Having homeowner's insurance is a smart move — and often required if you have a loan on your home. It covers you from worst-case scenarios and gives you peace of mind. A typical homeowner's insurance policy will help pay for damage to your home or theft from it. Insurance can also protect you if someone sues you after getting hurt on your property.

But there are certain things that aren’t covered in most policies that might surprise you. Here are six additional homeowner's insurance options to consider adding to your plan.


    Even though homeowner's insurance protects your home against natural disasters, such as fires or storms, floods and earthquakes are not usually included. Most policies will cover flood damage if the water seeps in after a storm damages your roof. But if the flooding comes from the ground, you’re out of luck without flood insurance. Not sure if you really need it? Check out the Federal Emergency Management Agency’s flood hazard map to see if your home is in an area at risk for flooding.


    Some insurers allow you to add earthquake insurance to an existing policy (for an extra fee, of course), while others offer it as a separate policy. Paying for earthquake insurance isn’t essential, though it’s a good idea if you live in an earthquake-prone area, such as California. Insurance will help you replace or rebuild in the event a quake damages your home or your belongings inside.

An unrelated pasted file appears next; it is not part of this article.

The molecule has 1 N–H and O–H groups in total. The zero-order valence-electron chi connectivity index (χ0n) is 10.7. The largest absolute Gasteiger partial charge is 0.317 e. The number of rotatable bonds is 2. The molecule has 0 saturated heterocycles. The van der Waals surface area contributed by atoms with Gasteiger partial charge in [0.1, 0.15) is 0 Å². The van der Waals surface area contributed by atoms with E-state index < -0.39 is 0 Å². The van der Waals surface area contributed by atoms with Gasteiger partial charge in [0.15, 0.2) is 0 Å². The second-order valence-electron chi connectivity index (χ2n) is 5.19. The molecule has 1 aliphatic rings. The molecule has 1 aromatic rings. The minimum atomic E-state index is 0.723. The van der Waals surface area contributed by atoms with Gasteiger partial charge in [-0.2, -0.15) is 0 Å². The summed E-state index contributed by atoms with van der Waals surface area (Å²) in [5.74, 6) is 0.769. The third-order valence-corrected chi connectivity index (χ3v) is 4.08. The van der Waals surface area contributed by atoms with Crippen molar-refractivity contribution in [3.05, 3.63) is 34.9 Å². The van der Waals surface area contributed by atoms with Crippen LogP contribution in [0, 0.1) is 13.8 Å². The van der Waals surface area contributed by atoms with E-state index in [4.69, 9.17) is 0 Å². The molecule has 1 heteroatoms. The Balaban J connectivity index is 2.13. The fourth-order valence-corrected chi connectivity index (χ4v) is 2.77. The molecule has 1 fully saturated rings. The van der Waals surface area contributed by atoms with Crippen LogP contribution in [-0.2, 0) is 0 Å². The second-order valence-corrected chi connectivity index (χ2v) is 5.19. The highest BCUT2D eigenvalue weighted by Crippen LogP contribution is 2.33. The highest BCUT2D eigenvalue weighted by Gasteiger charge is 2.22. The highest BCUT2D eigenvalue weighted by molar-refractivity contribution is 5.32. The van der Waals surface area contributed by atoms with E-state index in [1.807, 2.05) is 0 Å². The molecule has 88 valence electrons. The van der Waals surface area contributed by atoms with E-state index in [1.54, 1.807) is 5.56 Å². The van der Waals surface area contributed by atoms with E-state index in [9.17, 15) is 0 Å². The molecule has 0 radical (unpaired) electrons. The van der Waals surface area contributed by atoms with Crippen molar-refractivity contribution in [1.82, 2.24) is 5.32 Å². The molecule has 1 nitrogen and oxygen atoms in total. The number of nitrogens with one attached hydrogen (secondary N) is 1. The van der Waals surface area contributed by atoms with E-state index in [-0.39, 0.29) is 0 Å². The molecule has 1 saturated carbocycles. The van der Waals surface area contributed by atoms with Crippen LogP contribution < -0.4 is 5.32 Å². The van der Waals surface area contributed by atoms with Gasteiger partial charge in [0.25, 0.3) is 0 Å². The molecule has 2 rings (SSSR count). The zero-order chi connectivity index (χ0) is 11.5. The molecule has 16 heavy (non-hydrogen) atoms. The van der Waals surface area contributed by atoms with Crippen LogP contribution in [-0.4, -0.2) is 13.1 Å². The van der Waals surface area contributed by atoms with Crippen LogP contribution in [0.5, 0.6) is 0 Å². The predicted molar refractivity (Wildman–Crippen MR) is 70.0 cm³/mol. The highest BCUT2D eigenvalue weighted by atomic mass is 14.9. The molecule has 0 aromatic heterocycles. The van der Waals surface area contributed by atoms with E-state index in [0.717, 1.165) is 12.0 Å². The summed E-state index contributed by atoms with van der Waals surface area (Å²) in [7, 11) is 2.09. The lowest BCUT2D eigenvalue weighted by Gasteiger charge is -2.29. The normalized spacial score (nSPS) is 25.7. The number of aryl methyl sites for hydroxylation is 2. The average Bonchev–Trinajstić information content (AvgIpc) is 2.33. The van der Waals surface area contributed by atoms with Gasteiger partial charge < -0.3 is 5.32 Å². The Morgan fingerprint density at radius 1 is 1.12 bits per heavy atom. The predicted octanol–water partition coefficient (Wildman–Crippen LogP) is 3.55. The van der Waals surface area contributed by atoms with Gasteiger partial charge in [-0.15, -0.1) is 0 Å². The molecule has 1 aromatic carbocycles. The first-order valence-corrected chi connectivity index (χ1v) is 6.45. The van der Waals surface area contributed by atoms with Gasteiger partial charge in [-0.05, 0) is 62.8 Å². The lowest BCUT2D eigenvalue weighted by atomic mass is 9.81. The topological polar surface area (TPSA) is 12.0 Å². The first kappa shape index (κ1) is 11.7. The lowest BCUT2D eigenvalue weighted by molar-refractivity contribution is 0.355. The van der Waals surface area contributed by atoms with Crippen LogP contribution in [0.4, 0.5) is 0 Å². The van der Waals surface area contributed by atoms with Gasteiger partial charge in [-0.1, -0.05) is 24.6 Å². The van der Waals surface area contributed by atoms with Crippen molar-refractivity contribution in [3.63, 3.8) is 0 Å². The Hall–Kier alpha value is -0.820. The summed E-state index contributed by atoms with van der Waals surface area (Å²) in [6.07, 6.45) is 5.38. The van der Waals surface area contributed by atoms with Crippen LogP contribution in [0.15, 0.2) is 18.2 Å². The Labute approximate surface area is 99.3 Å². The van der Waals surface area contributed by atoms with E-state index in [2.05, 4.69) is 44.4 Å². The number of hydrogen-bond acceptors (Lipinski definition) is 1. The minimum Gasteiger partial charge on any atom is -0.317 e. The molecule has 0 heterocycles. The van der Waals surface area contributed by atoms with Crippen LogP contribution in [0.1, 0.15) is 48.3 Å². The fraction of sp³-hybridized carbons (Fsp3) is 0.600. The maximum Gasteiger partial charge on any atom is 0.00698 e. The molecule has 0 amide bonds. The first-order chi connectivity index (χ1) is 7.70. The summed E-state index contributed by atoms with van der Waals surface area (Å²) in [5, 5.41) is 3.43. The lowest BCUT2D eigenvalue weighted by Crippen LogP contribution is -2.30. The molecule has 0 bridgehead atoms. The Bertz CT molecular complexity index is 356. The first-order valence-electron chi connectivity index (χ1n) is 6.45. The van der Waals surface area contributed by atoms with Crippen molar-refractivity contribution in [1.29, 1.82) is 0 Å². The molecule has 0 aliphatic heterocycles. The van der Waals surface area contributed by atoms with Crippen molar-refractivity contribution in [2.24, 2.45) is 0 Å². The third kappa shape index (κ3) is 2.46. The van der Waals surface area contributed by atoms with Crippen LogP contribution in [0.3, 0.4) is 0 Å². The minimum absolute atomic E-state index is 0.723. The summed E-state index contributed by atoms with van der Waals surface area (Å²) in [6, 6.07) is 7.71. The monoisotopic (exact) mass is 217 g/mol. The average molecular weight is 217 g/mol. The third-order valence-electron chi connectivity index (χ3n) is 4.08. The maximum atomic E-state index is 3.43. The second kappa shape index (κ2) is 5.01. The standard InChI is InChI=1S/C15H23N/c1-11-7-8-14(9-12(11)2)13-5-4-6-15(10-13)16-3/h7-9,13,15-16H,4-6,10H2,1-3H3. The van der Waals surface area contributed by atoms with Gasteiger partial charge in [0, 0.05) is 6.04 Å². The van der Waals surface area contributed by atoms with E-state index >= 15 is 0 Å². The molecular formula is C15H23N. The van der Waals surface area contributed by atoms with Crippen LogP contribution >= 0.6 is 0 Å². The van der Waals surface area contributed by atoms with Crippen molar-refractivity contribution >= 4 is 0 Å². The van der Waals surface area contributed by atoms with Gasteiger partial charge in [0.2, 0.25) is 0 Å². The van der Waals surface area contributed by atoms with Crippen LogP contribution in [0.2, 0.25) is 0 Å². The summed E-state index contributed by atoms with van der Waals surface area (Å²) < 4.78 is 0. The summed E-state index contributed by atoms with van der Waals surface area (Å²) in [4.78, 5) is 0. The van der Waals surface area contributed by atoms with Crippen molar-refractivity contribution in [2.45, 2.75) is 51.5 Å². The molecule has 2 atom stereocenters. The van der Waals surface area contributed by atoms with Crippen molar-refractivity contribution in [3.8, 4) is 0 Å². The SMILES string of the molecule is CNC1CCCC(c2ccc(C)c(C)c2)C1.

Not to burst your entrepreneurial bubble, but you may need to pony up for extra insurance if you’re running a business out of your home. Picture this: A client comes to your house for a meeting, slips on your stairs and ends up in the hospital with broken bones. Should he or she decide to sue, you likely won’t be able to rely on your homeowner's insurance to cover your costs.

    RELATED CONTENT: Want to learn more about this topic? Our complete guide to buying a home can help you prepare for one of the largest purchases you’ll ever make.

    There are a few policy options for a home-based business, including a rider to your current homeowner policy, an in-home business policy and a business-owner’s policy, each of which offers varying amounts of protection.


    These policies protect you in case you’re brought into a lawsuit that falls outside of or beyond the coverage offered by your homeowner's or auto insurance. An umbrella policy can help cover costly expenses, such as lawyer fees once your home-based business insurance has reached its max in the client-slipping scenario mentioned above.


    Living the condo life? Your association fees help cover the insurance for your building and its common areas, but everything inside your unit is up to you. By purchasing a condominium owner policy (called an HO-6), your cabinets, appliances and fixtures, as well as your personal belongings, will be protected from damage or theft.


    Your homeowner's insurance will protect many of your personal items, but only to a certain extent. You may want to consider adding a rider, an add-on provision to your policy, to increase your protection for items of high value, such as an extensive wine collection, your grandmother’s furs or one-of-a-kind antiques. You can choose to purchase a rider for individual items, such as an engagement ring, or a blanket rider to protect a whole category of valuables, usually as long as no one item in the category is worth more than $2,500. Your insurer will place a price value on the item or items, and then you’ll pay a premium that can vary but usually amounts to about 1 to 2 percent of that value.

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